With her strong interest in community, she has been an asset to the SBS Board. Bereded-Samuel would not tell Save Our SBS what occurs in Board meetings but says she has always encouraged the Board to take note of community concerns, including community views opposed to in-program advertising breaks and said,

I will always find time to speak with any person or community group on any issue to do with SBS.

She believes strongly in an inclusive and diverse community.

Her commitment to diversity and inclusion is evident in her continuing involvement and leadership of a number of organisations at local, state and federal level. She was the first Victorian Multicultural Commission Commissioner of an African background, and the first Women’s Hospital Board member from an African background.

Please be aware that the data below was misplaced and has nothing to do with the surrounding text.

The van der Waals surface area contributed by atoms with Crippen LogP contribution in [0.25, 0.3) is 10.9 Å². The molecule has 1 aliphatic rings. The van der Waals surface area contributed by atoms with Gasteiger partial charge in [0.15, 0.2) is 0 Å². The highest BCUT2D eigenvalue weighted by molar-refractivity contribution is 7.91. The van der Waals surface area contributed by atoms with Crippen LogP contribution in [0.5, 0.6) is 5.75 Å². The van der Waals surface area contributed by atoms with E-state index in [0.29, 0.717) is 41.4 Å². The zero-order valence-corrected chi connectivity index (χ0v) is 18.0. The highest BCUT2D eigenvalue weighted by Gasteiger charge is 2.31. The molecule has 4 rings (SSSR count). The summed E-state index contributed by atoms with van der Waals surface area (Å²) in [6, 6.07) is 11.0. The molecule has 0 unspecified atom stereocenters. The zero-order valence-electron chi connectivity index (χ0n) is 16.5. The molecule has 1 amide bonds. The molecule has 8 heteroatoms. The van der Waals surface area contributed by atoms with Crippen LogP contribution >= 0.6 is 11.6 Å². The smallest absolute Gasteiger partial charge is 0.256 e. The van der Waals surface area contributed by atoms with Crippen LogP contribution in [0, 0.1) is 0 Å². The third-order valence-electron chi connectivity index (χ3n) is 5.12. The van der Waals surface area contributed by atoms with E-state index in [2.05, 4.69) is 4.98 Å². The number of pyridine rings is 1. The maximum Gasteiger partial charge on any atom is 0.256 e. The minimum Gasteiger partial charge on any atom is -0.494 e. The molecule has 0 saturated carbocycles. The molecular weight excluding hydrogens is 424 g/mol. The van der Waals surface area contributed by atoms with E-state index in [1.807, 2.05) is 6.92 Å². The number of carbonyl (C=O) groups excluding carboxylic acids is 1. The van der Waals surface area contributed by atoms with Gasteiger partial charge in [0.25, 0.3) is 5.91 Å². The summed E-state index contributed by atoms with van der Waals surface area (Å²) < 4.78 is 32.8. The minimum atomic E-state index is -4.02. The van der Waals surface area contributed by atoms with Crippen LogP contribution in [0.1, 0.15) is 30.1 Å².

Financial institutions have recognised Bereded-Samuel. She was admitted to the Westpac and Financial Review Award as one of 100 Women of Influence in Australia.

In her various positions – community or corporate – including that on the SBS Board, Bereded-Samuel says she is financially competent.

I am used to the financial responsibility that comes with those roles and working as a team player governing others and multi-million dollar budgets.

But with her notable achievements, Bereded-Samuel has not just focused on high-level positions or only the adult migrant community. She has actively contributed to enhance the lives of youth and Indigenous communities and has successfully implemented many community multicultural programs for which she has received high-level recognition.

Community service a forerunner to SBS